Your Trump-Inspired Financial Game Plan

Don’t freak, just be on the defensive

FOR ALL OF Trump’s talk about being a businessman, his various corporate bankruptcies, staggering debt, dubious tax dealings, and financial conflicts are anything but exemplary for the average citizen. And while there’s evidence that his new gig will be huge for business, Trump’s unpredictability as a decision-maker may make for a volatile economy. In preparation, get smart to the financial state of things to come.


The President-elect promised to dismantle Dodd-Frank, an Obama-era bill meant to implement stricter regulations on Wall Street and end bailouts. Critics say it wasn’t that successful, but its repeal would be a win for big banks. He’s threatened to cancel NAFTA—a 1994 agreement that eliminated most trade tariffs between the United States, Mexico, and Canada—and impose a 35 percent tariff on some Mexican goods. This could weigh heavily on U.S. consumers, costing the average American household $2,200 a year, according to the National Foundation for American Policy. Lastly, he has said he plans to withdraw from the contentious Trans-Pacific Partnership, or TPP, which, if ratified, will liberalize trade by lowering tariffs.


Trump’s brazen bigotry may encourage a work culture in which employers pass over qualified disabled applicants or candidates of color, or deny women the raises they deserve, simply because the president’s rhetoric endorses that behavior. What you can do in these uncertain financial times is advocate for yourself: Expand your professional networks and plan to save six months’ worth of expenses, in case you find yourself needing to leave a bad situation. Calculate your bills, fixed costs, and any other necessary monthly expenditures. Multiply that number by six—and that’s your savings goal.


Trump wants more American-made products. And while U.S. manufacturers shifting production back to the states would create jobs, it would also mean driving up the cost of goods. For example, Apple moving operations to the United States would increase the price of an iPhone 6s by at least five percent—and that’s just labor costs. It doesn’t include any globally sourced parts. Or, if Trump levies those proposed tariffs on products from Mexico, a 43-inch Toshiba flat-screen TV could jump from $400 to $540. This doesn’t mean don’t treat yourself, but keep an eye on trade agreements—it may be worthwhile to stretch the lifespan of your luxury items another few years, rather than springing for the newest models.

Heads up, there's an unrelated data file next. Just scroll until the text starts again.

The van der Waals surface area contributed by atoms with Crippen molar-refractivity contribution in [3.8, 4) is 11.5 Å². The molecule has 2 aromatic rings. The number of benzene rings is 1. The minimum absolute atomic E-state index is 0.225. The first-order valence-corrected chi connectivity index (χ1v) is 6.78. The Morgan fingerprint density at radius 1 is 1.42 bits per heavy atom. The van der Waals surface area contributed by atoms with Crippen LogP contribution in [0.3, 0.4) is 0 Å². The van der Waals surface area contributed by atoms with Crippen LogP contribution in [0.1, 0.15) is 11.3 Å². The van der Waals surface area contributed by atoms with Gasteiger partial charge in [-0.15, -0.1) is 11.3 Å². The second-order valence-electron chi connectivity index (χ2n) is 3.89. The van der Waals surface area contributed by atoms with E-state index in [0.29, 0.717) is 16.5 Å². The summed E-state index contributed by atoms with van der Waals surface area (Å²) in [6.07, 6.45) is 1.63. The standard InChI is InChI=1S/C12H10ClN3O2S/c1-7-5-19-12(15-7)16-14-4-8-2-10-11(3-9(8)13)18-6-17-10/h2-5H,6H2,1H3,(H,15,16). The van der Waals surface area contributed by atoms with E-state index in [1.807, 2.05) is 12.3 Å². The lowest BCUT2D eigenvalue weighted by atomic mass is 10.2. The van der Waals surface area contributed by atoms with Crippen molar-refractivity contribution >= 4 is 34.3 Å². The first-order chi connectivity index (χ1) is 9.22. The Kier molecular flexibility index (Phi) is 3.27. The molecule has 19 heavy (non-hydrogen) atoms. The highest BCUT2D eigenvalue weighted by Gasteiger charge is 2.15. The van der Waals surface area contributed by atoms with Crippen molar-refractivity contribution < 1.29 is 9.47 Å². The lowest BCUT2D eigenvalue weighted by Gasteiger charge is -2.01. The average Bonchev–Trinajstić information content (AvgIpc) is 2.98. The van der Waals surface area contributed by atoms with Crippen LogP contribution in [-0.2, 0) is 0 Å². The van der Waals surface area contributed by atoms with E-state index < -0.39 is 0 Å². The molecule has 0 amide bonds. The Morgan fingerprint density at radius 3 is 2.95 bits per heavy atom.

Morale-boosting purchases may feel imperative, but it’s important to make emotional spending impactful, not aimless. One approach is to set up a recurring donation to an organization you want to defend—one where you understand how your money is being used. Giving to your neighborhood LGBTQ resource center, where money immediately benefits the local community, may have a more direct effect than giving to a larger nonprofit. If grief spending means dining out, consider tipping someone in the service industry an additional 10 percent. Women make up 70 percent of full-time food service professionals, according to the U.S. Bureau of Labor Statistics, and often work for less than minimum wage. Your gratuity is a crucial source of income.


Despite any future market fluctuations, use the next four years to start or keep building an investment portfolio. Panicking and pulling funds because you’re worried about an impending financial crisis is a common, but precarious, move. “Retirement is about decades, not months,” says Jeff Reeves, a Washington, D.C.-based investment expert and the author of The Frugal Investor’s Guide To Finding Great Stocks. “Markets consistently go up over time, which is why we have eclipsed the highs from before both the dot-com crash and the 2008 financial crisis.” Bottom line: Stay vigilant and informed, so you can react to any financial instability, but don’t derail the trajectory of your life’s plan out of fear.